Rich: Because they’re still slow Zombies, Zach

Trial of Knowledge


Carrie: Four mana is one too many to like this, but it might still be fine. If you have some cartouches, it gets better, though card draw gets worse when you have to load up on bad cards to enable it. I guess you can discard the garbage at least.

Zach: Sift with upside is nice. I have high hopes for 3.5/5 of the Trials. Either red or black will get to kill a creature, which means the other one will burn the face/discard cards for too much mana. And we’ll see if green or white gets the token-making one.

Rob: Presumably, Cartouches buff creatures and bounce Trials–in other words, they make Theros-block Heroic/Constellation engines. Interesting for EDH and the kitchen table.

Beck: White trial is solidarity, so I bet that will be the token-maker. Green trial is strength–might be +2/+2 to your creatures until end of turn? Or maybe +1/+1 and trample?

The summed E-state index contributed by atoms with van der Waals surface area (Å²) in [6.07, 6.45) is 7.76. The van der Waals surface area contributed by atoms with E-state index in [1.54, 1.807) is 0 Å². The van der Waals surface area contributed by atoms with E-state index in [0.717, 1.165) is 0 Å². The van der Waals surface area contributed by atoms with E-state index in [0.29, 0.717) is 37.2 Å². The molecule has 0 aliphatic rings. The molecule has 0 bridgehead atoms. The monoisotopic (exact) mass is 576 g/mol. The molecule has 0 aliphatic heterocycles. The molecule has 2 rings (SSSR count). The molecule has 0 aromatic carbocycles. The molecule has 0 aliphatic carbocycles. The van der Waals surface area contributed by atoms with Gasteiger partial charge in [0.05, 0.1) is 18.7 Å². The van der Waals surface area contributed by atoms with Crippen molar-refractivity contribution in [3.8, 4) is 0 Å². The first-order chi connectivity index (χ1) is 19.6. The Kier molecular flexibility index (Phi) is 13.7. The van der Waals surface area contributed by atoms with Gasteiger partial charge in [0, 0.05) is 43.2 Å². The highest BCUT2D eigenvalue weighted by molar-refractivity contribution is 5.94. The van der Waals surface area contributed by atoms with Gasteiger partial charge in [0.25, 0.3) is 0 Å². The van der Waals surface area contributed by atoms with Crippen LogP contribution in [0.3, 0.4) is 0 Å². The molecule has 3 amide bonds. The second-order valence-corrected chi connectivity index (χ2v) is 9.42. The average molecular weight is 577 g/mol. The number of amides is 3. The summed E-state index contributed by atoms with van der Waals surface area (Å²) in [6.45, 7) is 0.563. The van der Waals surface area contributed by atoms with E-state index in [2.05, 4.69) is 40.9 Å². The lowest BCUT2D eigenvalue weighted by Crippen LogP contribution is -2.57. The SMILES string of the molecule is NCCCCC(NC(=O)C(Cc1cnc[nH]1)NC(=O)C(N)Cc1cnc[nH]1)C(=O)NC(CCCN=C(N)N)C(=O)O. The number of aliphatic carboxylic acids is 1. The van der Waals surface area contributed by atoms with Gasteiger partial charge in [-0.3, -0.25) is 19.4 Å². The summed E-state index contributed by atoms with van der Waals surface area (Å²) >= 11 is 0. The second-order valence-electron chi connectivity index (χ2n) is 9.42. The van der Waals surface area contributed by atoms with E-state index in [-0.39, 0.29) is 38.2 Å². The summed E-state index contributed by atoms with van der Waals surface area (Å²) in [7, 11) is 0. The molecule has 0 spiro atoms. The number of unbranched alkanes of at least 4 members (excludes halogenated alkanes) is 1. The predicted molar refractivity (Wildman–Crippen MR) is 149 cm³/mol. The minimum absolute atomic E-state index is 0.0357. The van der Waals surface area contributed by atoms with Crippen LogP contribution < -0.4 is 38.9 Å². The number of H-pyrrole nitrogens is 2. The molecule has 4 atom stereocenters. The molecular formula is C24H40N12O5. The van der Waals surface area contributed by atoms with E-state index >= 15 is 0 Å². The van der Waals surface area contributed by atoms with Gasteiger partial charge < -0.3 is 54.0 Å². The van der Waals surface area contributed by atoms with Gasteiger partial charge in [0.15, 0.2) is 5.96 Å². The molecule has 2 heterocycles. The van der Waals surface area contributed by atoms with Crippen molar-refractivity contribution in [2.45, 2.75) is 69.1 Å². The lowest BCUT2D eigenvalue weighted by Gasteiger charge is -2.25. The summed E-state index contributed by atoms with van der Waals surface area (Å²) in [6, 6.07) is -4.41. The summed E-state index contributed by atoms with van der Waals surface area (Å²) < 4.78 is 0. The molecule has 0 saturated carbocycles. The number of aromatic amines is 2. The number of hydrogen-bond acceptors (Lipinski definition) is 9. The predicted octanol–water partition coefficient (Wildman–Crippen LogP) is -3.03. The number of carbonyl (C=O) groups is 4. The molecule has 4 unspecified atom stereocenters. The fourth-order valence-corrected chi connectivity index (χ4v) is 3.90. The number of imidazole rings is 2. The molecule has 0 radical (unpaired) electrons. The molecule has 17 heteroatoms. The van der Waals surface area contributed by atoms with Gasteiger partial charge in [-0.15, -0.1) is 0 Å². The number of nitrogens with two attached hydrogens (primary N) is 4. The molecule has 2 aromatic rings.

Nest of Scarabs


Carrie: I’d need a lot of ways to make -1/-1 counters before I wanted to play this card in Limited. Even then, I’m not so sure. But the 1/1s are better if you’re busy shrinking your opponent’s board.

Zach: I do quite like the flavor here. Does seem like a rich get richer card, but perhaps there’s a really cool -1/-1 counter deck in the format? Perhaps there’ll be another card which lets you sacrifice these tokens to put -1/-1 counters on a creature?

Rich: This looks like it’s going to find a nice home in a lot of Commander decks. I’m sure those decks are finely tuned machines by now, but I really like this as a card for singleton formats like Commander and Cube.

Ahn-Crop Crasher